A young Wellington woman with chronic pain is worried how she'll get to university when bus routes change dramatically next week.
On Sunday a huge overhaul of the capital's bus services will go live.
It means while some people will be better off, others will have fewer options or a longer journey.
Victoria University student Sabina Child has a chronic pain condition that means she can't walk far, and she needs to sit when on the bus.
She's concerned that as of next Sunday there'll only be one direct route for her to take, and this bus will only run in peak times.
"I'm very worried for myself because it's going to put a lot of extra time and a lot of extra energy into my commute ... when although it doesn't seem like much for some people it was already quite uncomfortable for me, and it was already quite a stretch getting back to university with health issues, anyway."
She was expecting that if she could not catch the only bus that would go directly to Kelburn Parade, it would take at least 20 minutes longer for her to get to university.
One of her options is to take a bus into town, and either get another bus to the campus, or walk.
"It will also be a lot harder for people with accessibility issues like me, we'll have to be forced to do more walking between buses or wait outside in the cold, or in the heat in summer.
"A lot of people will be taking this one bus, so it might not always be possible to get a seat."
But the changes would also bring benefits to residents across the city.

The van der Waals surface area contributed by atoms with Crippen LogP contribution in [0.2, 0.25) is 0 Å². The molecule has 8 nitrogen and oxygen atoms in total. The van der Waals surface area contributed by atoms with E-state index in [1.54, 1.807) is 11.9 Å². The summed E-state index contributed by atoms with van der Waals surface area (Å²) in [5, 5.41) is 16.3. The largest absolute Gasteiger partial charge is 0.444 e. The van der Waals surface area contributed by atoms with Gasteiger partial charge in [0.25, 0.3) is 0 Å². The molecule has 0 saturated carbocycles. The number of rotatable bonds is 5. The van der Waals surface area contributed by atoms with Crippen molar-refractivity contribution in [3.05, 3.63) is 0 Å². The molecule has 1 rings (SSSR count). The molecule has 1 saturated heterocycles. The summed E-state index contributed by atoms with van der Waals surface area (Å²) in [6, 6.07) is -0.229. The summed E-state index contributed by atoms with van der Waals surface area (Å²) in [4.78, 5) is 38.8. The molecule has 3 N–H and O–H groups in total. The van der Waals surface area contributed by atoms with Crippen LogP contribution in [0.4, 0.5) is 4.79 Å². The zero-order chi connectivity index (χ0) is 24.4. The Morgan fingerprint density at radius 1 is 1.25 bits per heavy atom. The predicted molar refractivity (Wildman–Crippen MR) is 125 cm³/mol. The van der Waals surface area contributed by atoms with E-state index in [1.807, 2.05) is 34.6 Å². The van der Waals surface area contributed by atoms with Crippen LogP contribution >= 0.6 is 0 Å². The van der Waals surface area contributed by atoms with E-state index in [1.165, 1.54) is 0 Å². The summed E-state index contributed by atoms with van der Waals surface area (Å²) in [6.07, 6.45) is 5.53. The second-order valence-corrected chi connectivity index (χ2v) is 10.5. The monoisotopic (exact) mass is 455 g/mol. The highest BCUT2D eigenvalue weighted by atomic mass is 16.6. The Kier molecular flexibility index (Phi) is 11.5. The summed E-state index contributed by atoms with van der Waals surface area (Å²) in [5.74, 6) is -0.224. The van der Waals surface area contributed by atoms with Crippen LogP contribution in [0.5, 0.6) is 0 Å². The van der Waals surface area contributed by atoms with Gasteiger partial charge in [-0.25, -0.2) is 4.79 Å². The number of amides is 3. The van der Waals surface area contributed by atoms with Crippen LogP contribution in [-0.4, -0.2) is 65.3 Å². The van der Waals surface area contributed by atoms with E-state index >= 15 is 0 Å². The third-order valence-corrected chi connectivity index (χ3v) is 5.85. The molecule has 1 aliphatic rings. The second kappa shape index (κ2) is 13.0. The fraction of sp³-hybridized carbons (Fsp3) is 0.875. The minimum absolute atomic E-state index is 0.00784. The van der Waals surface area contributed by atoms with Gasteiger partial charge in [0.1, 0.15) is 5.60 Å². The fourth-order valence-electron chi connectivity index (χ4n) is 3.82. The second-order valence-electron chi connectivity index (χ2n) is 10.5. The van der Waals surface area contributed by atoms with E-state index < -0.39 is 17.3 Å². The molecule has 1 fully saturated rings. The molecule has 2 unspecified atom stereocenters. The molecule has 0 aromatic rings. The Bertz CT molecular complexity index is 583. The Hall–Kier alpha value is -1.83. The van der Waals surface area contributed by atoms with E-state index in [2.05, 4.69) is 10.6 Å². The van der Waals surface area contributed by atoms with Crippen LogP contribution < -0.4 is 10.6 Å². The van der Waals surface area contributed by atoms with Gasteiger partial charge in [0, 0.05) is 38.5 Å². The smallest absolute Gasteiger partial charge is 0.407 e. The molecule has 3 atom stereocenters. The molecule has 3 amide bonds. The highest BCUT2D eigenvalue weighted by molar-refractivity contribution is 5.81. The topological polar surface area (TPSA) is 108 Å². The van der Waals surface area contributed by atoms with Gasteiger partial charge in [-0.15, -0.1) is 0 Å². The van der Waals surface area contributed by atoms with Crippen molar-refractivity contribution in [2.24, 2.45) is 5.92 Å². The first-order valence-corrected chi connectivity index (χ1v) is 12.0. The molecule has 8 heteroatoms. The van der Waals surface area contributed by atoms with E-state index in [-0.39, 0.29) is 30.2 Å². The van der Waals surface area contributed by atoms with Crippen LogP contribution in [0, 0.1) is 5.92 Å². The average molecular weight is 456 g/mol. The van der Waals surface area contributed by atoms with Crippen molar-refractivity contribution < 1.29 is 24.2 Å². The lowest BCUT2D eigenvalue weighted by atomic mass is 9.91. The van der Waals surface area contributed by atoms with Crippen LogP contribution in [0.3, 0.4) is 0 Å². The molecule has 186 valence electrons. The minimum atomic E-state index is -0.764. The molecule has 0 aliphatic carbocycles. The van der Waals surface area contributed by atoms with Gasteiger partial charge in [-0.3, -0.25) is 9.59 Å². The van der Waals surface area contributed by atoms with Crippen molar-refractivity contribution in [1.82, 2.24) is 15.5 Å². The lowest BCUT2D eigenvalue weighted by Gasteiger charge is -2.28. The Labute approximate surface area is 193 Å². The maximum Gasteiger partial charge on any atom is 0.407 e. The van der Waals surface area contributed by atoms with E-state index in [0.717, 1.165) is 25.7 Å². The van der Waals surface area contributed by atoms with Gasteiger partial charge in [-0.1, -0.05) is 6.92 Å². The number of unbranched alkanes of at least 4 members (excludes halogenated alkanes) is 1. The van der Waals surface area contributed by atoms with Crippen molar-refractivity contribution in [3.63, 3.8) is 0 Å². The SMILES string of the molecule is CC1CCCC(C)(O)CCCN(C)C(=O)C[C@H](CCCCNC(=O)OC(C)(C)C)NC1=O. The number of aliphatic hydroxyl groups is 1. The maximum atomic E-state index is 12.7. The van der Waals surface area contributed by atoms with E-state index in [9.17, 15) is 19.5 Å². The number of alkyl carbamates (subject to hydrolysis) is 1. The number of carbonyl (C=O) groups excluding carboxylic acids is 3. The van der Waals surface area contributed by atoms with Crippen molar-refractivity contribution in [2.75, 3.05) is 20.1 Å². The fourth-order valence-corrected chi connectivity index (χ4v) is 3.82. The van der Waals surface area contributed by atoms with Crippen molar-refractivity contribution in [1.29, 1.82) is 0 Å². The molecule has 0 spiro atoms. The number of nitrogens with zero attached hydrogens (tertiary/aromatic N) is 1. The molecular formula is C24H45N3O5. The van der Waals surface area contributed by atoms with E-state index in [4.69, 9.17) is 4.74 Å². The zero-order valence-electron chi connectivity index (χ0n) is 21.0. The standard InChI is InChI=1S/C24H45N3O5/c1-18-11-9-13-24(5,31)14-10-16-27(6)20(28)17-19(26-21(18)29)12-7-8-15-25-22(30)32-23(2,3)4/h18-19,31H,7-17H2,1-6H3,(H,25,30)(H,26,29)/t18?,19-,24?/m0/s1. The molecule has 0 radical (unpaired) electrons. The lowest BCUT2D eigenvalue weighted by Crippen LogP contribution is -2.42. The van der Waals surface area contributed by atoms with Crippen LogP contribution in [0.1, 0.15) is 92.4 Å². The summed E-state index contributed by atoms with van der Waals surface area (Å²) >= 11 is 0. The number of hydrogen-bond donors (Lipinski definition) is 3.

In Churton Park, just north of the city, the residents association had been working with the regional council for years to make sure any route changes were for the better.
Next week residents would have access to a new loop route and a route along Wellington's so-called transport spine to Island Bay, residents' association member Richard Taylor said.
"We've now got a there and back through the centre of the suburb supplemented by a loop route round the fringes. So we believe that the majority of people are better served than they were before."
The area is growing fast, Mr Taylor said, and the current route doesn't get close enough to people not near the surburb's centre.
"With the changes in the routes, and this new spine one on a there and back basis, I think more people have got reasonable access to the bus."
In a statement, the Greater Wellington Regional Council said the new network would address the broader needs of the community.
Seventy five percent of people would be within a kilometre of a high frequency bus services, compared to 45 percent now, and 26 suburbs would see more off-peak services.
The new system was developed after years of planning and talking to the community, and seeing what other cities do.